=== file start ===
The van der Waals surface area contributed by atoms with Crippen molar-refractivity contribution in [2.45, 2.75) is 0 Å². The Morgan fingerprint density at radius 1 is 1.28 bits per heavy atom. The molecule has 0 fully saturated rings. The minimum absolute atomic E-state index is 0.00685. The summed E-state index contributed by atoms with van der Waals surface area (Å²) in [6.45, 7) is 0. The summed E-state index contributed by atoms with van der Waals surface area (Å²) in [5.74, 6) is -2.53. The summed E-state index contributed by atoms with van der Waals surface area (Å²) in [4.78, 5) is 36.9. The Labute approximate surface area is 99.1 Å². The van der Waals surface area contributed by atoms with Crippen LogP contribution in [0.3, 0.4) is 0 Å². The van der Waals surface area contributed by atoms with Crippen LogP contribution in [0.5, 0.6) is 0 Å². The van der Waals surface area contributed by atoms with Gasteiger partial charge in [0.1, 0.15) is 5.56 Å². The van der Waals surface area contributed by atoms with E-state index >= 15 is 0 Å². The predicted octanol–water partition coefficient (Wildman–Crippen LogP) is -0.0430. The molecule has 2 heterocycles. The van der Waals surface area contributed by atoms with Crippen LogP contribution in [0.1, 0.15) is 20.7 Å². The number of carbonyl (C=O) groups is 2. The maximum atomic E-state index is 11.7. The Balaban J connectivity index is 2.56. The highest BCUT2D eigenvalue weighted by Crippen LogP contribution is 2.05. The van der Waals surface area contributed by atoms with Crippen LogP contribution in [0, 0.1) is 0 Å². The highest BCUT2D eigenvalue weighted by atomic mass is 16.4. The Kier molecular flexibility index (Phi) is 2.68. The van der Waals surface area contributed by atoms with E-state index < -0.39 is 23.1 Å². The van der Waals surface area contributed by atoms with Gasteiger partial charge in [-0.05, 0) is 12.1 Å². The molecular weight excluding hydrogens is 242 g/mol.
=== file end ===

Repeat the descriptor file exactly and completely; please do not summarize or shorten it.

The van der Waals surface area contributed by atoms with Crippen molar-refractivity contribution in [2.45, 2.75) is 0 Å². The Morgan fingerprint density at radius 1 is 1.28 bits per heavy atom. The molecule has 0 fully saturated rings. The minimum absolute atomic E-state index is 0.00685. The summed E-state index contributed by atoms with van der Waals surface area (Å²) in [6.45, 7) is 0. The summed E-state index contributed by atoms with van der Waals surface area (Å²) in [5.74, 6) is -2.53. The summed E-state index contributed by atoms with van der Waals surface area (Å²) in [4.78, 5) is 36.9. The Labute approximate surface area is 99.1 Å². The van der Waals surface area contributed by atoms with Crippen LogP contribution in [0.3, 0.4) is 0 Å². The van der Waals surface area contributed by atoms with Crippen LogP contribution in [0.5, 0.6) is 0 Å². The van der Waals surface area contributed by atoms with Gasteiger partial charge in [0.1, 0.15) is 5.56 Å². The van der Waals surface area contributed by atoms with E-state index >= 15 is 0 Å². The predicted octanol–water partition coefficient (Wildman–Crippen LogP) is -0.0430. The molecule has 2 heterocycles. The van der Waals surface area contributed by atoms with Crippen LogP contribution in [0.1, 0.15) is 20.7 Å². The number of carbonyl (C=O) groups is 2. The maximum atomic E-state index is 11.7. The Balaban J connectivity index is 2.56. The highest BCUT2D eigenvalue weighted by Crippen LogP contribution is 2.05. The van der Waals surface area contributed by atoms with Crippen LogP contribution in [0, 0.1) is 0 Å². The highest BCUT2D eigenvalue weighted by atomic mass is 16.4. The Kier molecular flexibility index (Phi) is 2.68. The van der Waals surface area contributed by atoms with E-state index < -0.39 is 23.1 Å². The van der Waals surface area contributed by atoms with Gasteiger partial charge in [-0.05, 0) is 12.1 Å². The molecular weight excluding hydrogens is 242 g/mol.